Senators still stuck on "robo-calls"

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January 19, 2012 - 6:00pm

Senators spent their fourth day this week debating an easing of regulations on political "robocalls," arguing whether that would unleash a string of dirty tricks, or not do much at all.

Robocalls are recorded, automatically-dialed calls about candidates or issues that many people find about as welcome as nails on a chalkboard. But they're also free speech, protected by the First Amendment. The state can't regulate what they say, but it can regulate things like the hours they can be made.

What senators are debating is a bill to simplify the regulations. Right now the Public Service Commission requires callers to register their automatic dialing devices and provide a script of the calls, while the Accountabilty and Disclosure Commission requires callers to identify who's paying and specifies the calls can't come after 9 p.m. or before 8 a.m.

Omaha Sen. John Nelson wants to do away with the Public Service Commission's role, saying its burdensome to require political groups to deal with two agencies.

Opponents like Omaha Sen. Heath Mello say only the PSC has the clout to police companies that make such phone calls. Mello says turning responsibility over to the Accountability and Disclosure Commission would open a loophole for groups that claim they are merely educating voters, not advocating.

Nelson said that loophole already exists. Mello denied that, saying "Anyone who uses an automated dialer whether it's for education purposes, nonadvocacy or political, all have to follow the same process." Nelson responded "The problem is, Sen. Mello, they don't follow it. They don't register."

Under the Accountability Commission statutes, even if a group making calls didn't ignore the law, it wouldn't have to report if it spends less than $5,000. But Columbus Sen. Paul Schumacher suggested that with technology allowing someone in China to use the Internet to make automated phone calls, regulation is futile.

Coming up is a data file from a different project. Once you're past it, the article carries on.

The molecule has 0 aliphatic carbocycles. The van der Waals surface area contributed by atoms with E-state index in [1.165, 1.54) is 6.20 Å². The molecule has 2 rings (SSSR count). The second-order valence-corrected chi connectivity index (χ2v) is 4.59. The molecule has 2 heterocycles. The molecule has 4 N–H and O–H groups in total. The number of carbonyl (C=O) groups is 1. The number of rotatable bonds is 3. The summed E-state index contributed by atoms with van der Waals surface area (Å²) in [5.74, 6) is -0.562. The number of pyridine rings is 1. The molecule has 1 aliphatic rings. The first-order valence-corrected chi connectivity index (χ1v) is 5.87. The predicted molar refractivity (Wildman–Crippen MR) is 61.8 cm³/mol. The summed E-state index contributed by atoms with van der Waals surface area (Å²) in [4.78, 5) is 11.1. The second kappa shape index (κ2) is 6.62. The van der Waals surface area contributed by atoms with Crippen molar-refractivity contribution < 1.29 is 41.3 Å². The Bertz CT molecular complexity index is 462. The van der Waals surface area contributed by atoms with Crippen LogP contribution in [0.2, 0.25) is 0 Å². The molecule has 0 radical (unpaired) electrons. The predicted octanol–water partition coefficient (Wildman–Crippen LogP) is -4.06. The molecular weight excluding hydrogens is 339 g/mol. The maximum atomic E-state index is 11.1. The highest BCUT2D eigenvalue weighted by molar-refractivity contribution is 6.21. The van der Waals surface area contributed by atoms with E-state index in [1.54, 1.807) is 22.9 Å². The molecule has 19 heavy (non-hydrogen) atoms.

" As a practical matter, are we doing anything with any of these laws?" he asked Nelson, who responed "So far as I know, we are not."

"So why have we spent four days on this?" asked Schumacher.

Despite that, senators ran out the clock without reaching a first round vote on the bill. When they resume Monday, they will quickly reach the unofficial 8 hours of cumulative debate time after which there can be a motion to cut off debate and vote. But it's not clear whether there is the 2/3 majority needed for such a move to succeed.

In other news Friday, the Foster Care Review Board accepted the resignation of longtime executive director Carol Stitt. Board chairwoman Georgie Scurfield said there were concerns about Stitt's management.

Former Lancaster County Attorney Gary Lacey said he thinks Stitt's criticism of child welfare privatization under Gov. Dave Heineman had caused Heineman appointees including Scurfield to want to get rid of her.

Scurfield denied that, saying the board had unanimously called for audits of the way the Department of Health and Human Services was handling child welfare reform.

Under an agreement, Stitt will remain as a consultant until May, while former Voices for Children Director Kathy Bigsby Moore is expected to step in as interim director.




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